What’s below the surface

Environmental health researchers seek to understand emerging threats to Florida’s aquatic environments

By: Jill Pease

Protecting Florida’s precious natural resource

two women reviewing results in lab Dr. Tara Sabo-Attwood and Biological Scientist Sarah Bisesi use molecular tools to better understand the impact pollutants have on aquatic organisms. Jesse S. Jones
"If we observe health effects on aquatic critters, then it is likely that people are being exposed as well and could be at risk for health effects."
Dr. Tara Sabo-Attwood

Generating new data for stakeholder decision making

largemouth bass in tank The Florida largemouth bass is the state’s freshwater fish. Freshwater fishing contributes nearly $2 billion to Florida’s economy annually, according to the Florida Fish and Wildlife Conservation Commission.
two people looking at fish in water tank Dr. Joseph Bisesi and Ph.D. student Jessica Donaldson conduct research using largemouth bass in the aquatic toxicology core lab in the Center for Environmental and Human Toxicology. Photo by Jesse S. Jones

Using AI to understand emerging contaminants

two men seated at desk looking at computer screen Dr. Zhoumeng Lin (right), with colleague Dr. Wei-Chun Chou, has pioneered the use of artificial intelligence technology for developing human health risk assessment tools for environmental chemicals.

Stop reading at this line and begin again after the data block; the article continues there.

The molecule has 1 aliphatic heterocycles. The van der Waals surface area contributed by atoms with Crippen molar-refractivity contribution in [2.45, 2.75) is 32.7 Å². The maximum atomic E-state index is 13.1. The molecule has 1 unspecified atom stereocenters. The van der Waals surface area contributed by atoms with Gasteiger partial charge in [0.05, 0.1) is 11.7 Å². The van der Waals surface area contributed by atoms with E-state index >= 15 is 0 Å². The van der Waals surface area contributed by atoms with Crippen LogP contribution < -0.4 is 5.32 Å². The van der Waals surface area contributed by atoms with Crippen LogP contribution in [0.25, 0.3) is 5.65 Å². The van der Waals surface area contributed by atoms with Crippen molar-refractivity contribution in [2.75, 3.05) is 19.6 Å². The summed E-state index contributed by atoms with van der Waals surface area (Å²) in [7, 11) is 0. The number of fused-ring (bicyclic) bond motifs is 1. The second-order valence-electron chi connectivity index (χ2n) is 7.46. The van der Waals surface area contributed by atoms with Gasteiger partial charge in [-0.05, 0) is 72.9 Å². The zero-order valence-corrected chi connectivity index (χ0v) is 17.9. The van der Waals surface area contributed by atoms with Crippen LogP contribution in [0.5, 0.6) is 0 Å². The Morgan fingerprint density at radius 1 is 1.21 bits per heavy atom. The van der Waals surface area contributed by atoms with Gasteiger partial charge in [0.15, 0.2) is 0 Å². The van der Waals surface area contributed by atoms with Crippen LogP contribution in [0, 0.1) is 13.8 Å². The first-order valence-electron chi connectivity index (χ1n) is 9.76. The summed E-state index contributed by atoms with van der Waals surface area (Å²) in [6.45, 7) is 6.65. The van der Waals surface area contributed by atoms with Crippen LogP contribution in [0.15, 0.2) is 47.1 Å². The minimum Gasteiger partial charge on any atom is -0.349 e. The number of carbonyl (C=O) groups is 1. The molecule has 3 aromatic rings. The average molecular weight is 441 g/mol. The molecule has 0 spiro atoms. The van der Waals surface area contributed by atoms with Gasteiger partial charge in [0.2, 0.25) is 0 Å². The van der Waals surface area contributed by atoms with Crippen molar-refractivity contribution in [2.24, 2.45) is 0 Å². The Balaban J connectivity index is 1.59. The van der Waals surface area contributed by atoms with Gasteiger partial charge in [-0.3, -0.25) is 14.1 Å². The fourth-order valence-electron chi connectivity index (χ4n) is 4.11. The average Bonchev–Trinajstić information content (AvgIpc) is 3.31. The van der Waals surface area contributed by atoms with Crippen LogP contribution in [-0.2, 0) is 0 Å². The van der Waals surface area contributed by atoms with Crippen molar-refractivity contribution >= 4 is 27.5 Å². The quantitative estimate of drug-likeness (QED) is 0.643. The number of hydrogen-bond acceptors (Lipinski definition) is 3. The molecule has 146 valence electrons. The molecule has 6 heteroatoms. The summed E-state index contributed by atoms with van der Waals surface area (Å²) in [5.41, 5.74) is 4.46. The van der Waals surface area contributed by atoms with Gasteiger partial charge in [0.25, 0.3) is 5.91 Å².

“Consistent with our findings, on March 14, 2023, the U.S. EPA announced new drinking water regulations for six PFAS, including PFOS.”
Dr. Zhoumeng Lin

Fish models as sentinels for human health

zebrafish in tank Zebrafish share more than 80% of genes associated with human diseases. Dr. Tracie Baker and Dr. Joseph Bisesi use the zebrafish model to understand long-term contaminant exposure effects on human diseases. Jesse S. Jones

Effects of a changing climate

"Aquatic and marine resources are critical elements that link environmental and human health, and life as we know it."
Dr. Andy Kane
Dr. Andy Kane examines oysters and shell material on an intertidal oyster bar. Dr. Andy Kane examines oysters and shell material on an intertidal oyster bar.
Dr. Kane collects samples in Apalachicola Bay alongside waterman Chris Rose. Dr. Kane collects samples in Apalachicola Bay alongside waterman Chris Rose.